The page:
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This blog contains posts on social impact from FSG’s leadership team.
Posted by: Lalitha Vaidyanathan on 12/20/2010
Being based in FSG’s newest “outpost” in Mumbai, India, has afforded me opportunities to learn first-hand about issues that we otherwise only read about in the newspapers. One such issue of current interest is the controversy around microfinance that recently reached the tipping point in India. The government of the state of Andhra Pradesh passed an ordinance to check malpractice in the industry, especially around coercing borrowers to repay loans – and this has close to brought the microfinance industry to its knees. Repayment rates have dropped precipitously and large banks that provided capital to MFIs have all but frozen credit. Most importantly, the controversy has brought into sharp focus the viability of microfinance as a vehicle to alleviate poverty.

Posted by: Valerie Bockstette on 12/13/2010

In many German cities children with a “Migrationshintergrund”, in other words those with an immigrant background, make up 50% of most classrooms. Evidence, such as the latest PISA study, tells us time and again that our school systems are often failing to graduate this part of the population, let alone prepare them for jobs. It is a daunting challenge that will shape German society for years to come. However, integrating such a diverse set of cultures and skills into the fabric of our society is also a wonderful opportunity. The question is, can philanthropy, with its limited resources, play a role in unlocking opportunities for these children and their families?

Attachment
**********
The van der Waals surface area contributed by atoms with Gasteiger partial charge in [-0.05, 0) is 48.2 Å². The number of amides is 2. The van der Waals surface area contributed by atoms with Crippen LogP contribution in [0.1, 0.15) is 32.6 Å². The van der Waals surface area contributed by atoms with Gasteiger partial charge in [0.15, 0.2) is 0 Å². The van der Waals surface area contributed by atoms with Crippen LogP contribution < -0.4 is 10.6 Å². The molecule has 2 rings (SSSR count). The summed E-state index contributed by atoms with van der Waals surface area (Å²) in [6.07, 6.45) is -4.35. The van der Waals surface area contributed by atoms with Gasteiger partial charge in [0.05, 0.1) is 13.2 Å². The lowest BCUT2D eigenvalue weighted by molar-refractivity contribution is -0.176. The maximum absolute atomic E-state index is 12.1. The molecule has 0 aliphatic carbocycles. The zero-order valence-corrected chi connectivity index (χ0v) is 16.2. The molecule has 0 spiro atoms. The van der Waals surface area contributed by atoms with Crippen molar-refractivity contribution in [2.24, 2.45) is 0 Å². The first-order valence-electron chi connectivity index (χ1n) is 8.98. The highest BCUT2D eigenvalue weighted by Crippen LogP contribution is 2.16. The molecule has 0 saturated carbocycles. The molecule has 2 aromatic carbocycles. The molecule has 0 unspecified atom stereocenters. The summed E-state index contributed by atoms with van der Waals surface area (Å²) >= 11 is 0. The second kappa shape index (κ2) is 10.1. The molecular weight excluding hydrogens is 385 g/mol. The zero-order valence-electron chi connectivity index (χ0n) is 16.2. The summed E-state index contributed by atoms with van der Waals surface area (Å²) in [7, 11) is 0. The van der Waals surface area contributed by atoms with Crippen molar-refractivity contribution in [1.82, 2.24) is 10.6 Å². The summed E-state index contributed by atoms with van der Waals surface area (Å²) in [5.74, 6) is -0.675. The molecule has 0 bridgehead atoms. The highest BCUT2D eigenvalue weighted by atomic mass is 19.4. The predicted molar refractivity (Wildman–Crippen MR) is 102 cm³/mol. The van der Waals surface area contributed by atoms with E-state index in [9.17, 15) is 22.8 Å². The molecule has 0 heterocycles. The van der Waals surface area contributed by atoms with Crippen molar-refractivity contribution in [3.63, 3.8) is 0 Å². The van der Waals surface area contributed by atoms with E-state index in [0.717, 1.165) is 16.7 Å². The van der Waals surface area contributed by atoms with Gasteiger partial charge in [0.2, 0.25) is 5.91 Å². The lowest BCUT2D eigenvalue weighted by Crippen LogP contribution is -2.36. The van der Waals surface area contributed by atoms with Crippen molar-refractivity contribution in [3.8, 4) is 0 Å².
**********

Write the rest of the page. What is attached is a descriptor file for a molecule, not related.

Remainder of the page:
Posted by: John Kania on 12/7/2010

In Malcolm Gladwell’s recent New Yorker article, “Small Change,” Gladwell suggests that true social change comes from a structured effort in which a central body creates strong connections with a network of change agents who are deeply committed to a cause, and not by individual or loose social movements in which people connect through weak ties. Gladwell makes the case that effective social change movements must be backed with a calculated and intentional strategy that creates aligned action among the players. While social networks today have the potential to mobilize people – those with weak ties to a cause who simply tweet their support will never create meaningful and lasting impact.

Posted by: Mark Kramer on 12/1/2010

The challenges of developing FSG’s new website helped crystallize who we are. We’ve always struggled to explain the different worlds we bridge: philanthropic strategy, corporate responsibility, evaluation, nonprofit management, community foundation operations, social entrepreneurship, economic development, education reform, global health . . . the list goes on and on. The website forced us to distill what we are all about: finding better ways to solve social problems.

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